Turkey Wants to Repair Ties With Neighbours, But What's Behind This Rapprochement?

© AP PhotoTurkey's President Recep Tayyip Erdogan, backdropped by a painting depicting modern Turkey's founder Mustafa Kemal Ataturk, chairs his government's cabinet in Ankara, Turkey, Monday, April 26, 2021.
Turkey's President Recep Tayyip Erdogan, backdropped by a painting depicting modern Turkey's founder Mustafa Kemal Ataturk, chairs his government's cabinet in Ankara, Turkey, Monday, April 26, 2021. - Sputnik International, 1920, 16.12.2021
Although Turkey's official policy has been "zero problems" with regional players, the country has lost the support of several nations for various reasons. But now Ankara seems to be determined to change the situation.
Turkey's President Recep Tayyip Erdogan is expected to visit the United Arab Emirates in February, local media reported.
The move comes as Ankara is trying to repair its ties with the UAE, following a number of spats that included Turkey’s alleged support for the Muslim Brotherhood, a movement outlawed in the Emirates, and Abu Dhabi's decision to normalise relations with Israel in September last year.

Souring Relations

Alon Liel, Israel's former ambassador to Turkey, says Ankara’s attempts to mend ties with neighbours is not accidental.

"Erdogan has had quarrels with the Americans and the Europeans," said the expert. "He's also found himself isolated in the region. And that made him understand that he needed to change the direction to improve his positions."

Although for years, the official foreign policy of Turkey has been that of "zero problems with neighbours", in reality Ankara's ties with regional players have gradually soured.
Turkish honour guard soldiers hold an Israeli, right, and Turkish flag, left, after Israeli Defense Minister Ehud Barak and his Turkish counterpart Vecdi Gonul reviewed the military guard of honour before their talks in Ankara, Turkey, Sunday, Jan. 17, 2010 - Sputnik International, 1920, 25.07.2021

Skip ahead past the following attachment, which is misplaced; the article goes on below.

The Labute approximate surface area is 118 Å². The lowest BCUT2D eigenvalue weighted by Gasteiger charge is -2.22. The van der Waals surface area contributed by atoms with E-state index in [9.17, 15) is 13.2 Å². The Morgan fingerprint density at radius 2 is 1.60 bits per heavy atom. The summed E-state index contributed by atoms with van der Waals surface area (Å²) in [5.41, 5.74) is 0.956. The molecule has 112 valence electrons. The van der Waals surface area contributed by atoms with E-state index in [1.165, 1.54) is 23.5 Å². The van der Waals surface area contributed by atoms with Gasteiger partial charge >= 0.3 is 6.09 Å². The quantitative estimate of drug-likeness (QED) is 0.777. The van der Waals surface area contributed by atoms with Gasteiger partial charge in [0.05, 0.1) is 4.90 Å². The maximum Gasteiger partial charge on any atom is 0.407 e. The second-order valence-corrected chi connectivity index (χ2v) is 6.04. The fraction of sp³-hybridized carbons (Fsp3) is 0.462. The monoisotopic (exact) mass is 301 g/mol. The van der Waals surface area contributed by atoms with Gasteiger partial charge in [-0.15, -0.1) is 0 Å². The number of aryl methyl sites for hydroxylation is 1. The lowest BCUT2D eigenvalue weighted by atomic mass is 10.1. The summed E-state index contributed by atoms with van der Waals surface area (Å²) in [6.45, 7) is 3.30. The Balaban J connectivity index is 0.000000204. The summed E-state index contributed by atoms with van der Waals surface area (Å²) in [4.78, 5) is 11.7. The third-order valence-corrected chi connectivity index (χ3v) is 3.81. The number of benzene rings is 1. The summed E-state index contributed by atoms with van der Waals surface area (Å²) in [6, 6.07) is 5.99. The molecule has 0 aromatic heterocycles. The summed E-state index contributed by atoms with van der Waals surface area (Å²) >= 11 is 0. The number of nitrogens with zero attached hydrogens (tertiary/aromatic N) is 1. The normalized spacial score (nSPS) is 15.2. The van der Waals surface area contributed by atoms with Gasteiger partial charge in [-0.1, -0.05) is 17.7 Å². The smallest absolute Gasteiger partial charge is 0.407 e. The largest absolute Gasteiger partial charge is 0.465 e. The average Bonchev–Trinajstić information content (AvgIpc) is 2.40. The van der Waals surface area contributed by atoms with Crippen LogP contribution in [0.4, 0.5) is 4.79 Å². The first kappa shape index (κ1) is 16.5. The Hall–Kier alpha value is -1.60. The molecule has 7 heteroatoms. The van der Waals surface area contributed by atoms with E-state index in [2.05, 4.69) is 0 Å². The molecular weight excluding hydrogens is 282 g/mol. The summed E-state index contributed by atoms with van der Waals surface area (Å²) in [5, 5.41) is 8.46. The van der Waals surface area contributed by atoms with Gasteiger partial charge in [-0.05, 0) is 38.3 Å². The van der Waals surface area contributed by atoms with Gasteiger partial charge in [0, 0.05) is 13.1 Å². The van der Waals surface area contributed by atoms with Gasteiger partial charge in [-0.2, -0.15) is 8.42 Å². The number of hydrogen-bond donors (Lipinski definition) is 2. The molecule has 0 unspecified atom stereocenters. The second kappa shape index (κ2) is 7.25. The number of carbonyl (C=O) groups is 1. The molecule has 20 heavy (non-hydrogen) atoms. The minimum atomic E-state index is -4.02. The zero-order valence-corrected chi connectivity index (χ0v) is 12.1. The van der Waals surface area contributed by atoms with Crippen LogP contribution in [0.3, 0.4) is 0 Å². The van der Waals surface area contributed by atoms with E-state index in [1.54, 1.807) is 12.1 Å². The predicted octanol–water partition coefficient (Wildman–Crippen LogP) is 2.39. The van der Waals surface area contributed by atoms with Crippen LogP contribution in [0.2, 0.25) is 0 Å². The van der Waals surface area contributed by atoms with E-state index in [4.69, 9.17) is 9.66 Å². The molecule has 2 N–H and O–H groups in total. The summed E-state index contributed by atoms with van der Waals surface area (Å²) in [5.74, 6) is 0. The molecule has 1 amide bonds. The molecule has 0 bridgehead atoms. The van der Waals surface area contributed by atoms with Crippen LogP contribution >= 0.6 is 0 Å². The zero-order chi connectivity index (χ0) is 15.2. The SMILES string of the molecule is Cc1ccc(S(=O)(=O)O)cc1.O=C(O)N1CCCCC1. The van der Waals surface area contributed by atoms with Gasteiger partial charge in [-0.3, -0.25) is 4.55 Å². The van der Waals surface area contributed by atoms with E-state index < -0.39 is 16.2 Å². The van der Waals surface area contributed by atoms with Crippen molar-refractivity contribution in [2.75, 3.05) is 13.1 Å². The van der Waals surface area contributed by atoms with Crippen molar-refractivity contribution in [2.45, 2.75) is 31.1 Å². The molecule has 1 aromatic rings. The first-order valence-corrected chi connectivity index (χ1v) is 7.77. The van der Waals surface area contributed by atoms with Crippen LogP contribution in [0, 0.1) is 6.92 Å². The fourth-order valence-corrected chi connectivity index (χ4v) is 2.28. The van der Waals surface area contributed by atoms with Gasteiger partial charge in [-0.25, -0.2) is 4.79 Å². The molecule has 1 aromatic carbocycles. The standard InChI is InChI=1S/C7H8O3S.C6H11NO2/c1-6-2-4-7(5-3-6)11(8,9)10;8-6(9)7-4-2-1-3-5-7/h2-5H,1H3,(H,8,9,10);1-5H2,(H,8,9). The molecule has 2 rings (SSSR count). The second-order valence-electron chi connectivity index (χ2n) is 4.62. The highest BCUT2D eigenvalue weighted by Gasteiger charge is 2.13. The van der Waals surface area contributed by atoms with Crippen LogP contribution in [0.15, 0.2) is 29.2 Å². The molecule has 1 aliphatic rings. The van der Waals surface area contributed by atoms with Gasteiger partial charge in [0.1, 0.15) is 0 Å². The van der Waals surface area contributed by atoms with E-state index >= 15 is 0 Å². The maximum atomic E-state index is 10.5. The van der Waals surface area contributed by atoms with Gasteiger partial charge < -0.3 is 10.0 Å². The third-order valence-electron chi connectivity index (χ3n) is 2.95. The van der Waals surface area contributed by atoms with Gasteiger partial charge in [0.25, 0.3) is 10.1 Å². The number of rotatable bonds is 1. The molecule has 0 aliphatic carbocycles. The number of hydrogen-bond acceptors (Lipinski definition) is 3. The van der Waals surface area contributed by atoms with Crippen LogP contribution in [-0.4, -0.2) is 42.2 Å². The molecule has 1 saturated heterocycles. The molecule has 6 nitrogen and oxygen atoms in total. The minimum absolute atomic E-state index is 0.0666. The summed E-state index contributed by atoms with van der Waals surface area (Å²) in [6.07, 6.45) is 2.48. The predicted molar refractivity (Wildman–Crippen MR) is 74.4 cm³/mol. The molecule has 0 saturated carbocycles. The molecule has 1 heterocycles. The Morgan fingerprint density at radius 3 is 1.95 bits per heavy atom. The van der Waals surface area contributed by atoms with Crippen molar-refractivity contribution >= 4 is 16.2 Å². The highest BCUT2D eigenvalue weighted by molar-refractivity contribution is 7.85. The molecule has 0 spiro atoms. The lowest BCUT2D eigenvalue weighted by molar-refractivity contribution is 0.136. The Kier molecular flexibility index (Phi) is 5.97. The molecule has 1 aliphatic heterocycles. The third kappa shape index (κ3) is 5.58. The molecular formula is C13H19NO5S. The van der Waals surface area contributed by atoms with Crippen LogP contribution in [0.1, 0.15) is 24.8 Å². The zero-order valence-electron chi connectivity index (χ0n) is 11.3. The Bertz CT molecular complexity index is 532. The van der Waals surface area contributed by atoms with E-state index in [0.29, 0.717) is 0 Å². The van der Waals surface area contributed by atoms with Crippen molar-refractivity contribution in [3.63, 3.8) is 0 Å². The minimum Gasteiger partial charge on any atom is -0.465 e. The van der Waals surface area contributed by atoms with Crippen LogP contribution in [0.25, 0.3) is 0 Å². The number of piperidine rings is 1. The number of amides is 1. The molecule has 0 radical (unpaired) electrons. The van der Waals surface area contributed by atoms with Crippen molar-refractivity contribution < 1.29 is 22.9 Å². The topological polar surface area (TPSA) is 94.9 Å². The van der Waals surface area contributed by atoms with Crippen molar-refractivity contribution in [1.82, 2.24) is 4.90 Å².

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Neighbouring Syria has accused it of supporting rebels and extremists, allegations that Ankara has repeatedly denied, claiming that it only defended itself from the threat of the Syrian Kurdish fighters, which it views as terrorists.
Egypt accuses Turkey of harbouring members of the Muslim Brotherhood, involvement in the Libyan civil war, and attempting to establish control of the North African country's oil resources. Ankara has repeatedly denied these allegations, saying its oil exploration in the Eastern Mediterranean was legal and fell under a 2019 deal it reached with Libya's internationally-recognised Government of National Accord.
Turkey was also accused of meddling in the internal affairs of Israel by backing Hamas, an offshoot of the Muslim Brotherhood considered a terrorist organisation by many regional and international players.
"At some point, Erdogan had realised that [while he was fighting with everyone], Egypt had become a strategic ally of Israel. Meanwhile, the latter improved its regional and international standing. It is now stronger economically and technologically, whereas on the diplomatic front it also enjoys stable relations with neighbours," explained Liel.
After the signing of the Abraham Accords that normalised relations between Israel, the UAE and Bahrain, the international standing of Israel has dramatically improved. The trade between Tel Aviv and Abu Dhabi has topped half a billion dollars, and other Muslim states of the region have started getting closer to Israeli officials.